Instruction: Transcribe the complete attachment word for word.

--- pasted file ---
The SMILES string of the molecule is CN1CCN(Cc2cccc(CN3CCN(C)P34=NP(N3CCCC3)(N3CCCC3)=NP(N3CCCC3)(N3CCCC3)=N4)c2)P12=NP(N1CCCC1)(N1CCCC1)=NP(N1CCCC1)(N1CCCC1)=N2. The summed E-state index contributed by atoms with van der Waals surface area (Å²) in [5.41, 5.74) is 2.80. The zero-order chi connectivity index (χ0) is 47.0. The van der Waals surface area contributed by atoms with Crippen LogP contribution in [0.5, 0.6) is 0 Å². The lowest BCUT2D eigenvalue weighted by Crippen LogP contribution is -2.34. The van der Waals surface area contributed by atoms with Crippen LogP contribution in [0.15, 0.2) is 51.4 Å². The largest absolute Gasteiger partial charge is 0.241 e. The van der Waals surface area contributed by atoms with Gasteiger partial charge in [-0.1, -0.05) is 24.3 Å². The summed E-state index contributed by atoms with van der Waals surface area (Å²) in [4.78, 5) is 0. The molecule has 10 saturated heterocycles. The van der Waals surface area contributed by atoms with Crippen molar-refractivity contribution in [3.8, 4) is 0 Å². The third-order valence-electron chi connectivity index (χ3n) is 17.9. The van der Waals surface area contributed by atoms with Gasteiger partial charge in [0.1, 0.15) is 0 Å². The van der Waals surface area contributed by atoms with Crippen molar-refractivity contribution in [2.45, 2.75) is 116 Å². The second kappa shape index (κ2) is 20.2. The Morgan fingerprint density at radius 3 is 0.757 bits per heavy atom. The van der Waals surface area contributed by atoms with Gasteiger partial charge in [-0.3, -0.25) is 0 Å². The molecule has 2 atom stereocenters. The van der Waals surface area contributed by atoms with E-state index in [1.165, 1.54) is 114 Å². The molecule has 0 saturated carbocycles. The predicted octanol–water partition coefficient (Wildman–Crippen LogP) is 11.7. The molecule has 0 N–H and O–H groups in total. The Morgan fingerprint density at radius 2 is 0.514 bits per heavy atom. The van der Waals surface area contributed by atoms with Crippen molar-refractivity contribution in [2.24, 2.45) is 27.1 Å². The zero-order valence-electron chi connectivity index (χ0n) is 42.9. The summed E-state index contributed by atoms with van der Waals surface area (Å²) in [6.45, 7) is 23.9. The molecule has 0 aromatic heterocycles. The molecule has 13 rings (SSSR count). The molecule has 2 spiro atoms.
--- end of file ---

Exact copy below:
The SMILES string of the molecule is CN1CCN(Cc2cccc(CN3CCN(C)P34=NP(N3CCCC3)(N3CCCC3)=NP(N3CCCC3)(N3CCCC3)=N4)c2)P12=NP(N1CCCC1)(N1CCCC1)=NP(N1CCCC1)(N1CCCC1)=N2. The summed E-state index contributed by atoms with van der Waals surface area (Å²) in [5.41, 5.74) is 2.80. The zero-order chi connectivity index (χ0) is 47.0. The van der Waals surface area contributed by atoms with Crippen LogP contribution in [0.5, 0.6) is 0 Å². The lowest BCUT2D eigenvalue weighted by Crippen LogP contribution is -2.34. The van der Waals surface area contributed by atoms with Crippen LogP contribution in [0.15, 0.2) is 51.4 Å². The largest absolute Gasteiger partial charge is 0.241 e. The van der Waals surface area contributed by atoms with Gasteiger partial charge in [-0.1, -0.05) is 24.3 Å². The summed E-state index contributed by atoms with van der Waals surface area (Å²) in [4.78, 5) is 0. The molecule has 10 saturated heterocycles. The van der Waals surface area contributed by atoms with Crippen molar-refractivity contribution in [3.8, 4) is 0 Å². The third-order valence-electron chi connectivity index (χ3n) is 17.9. The van der Waals surface area contributed by atoms with Gasteiger partial charge in [0.1, 0.15) is 0 Å². The van der Waals surface area contributed by atoms with Crippen molar-refractivity contribution in [2.45, 2.75) is 116 Å². The second kappa shape index (κ2) is 20.2. The Morgan fingerprint density at radius 3 is 0.757 bits per heavy atom. The van der Waals surface area contributed by atoms with Gasteiger partial charge in [-0.3, -0.25) is 0 Å². The molecule has 2 atom stereocenters. The van der Waals surface area contributed by atoms with E-state index in [1.165, 1.54) is 114 Å². The molecule has 0 saturated carbocycles. The predicted octanol–water partition coefficient (Wildman–Crippen LogP) is 11.7. The molecule has 0 N–H and O–H groups in total. The Morgan fingerprint density at radius 2 is 0.514 bits per heavy atom. The van der Waals surface area contributed by atoms with Crippen molar-refractivity contribution in [2.24, 2.45) is 27.1 Å². The zero-order valence-electron chi connectivity index (χ0n) is 42.9. The summed E-state index contributed by atoms with van der Waals surface area (Å²) in [6.45, 7) is 23.9. The molecule has 0 aromatic heterocycles. The molecule has 13 rings (SSSR count). The molecule has 2 spiro atoms.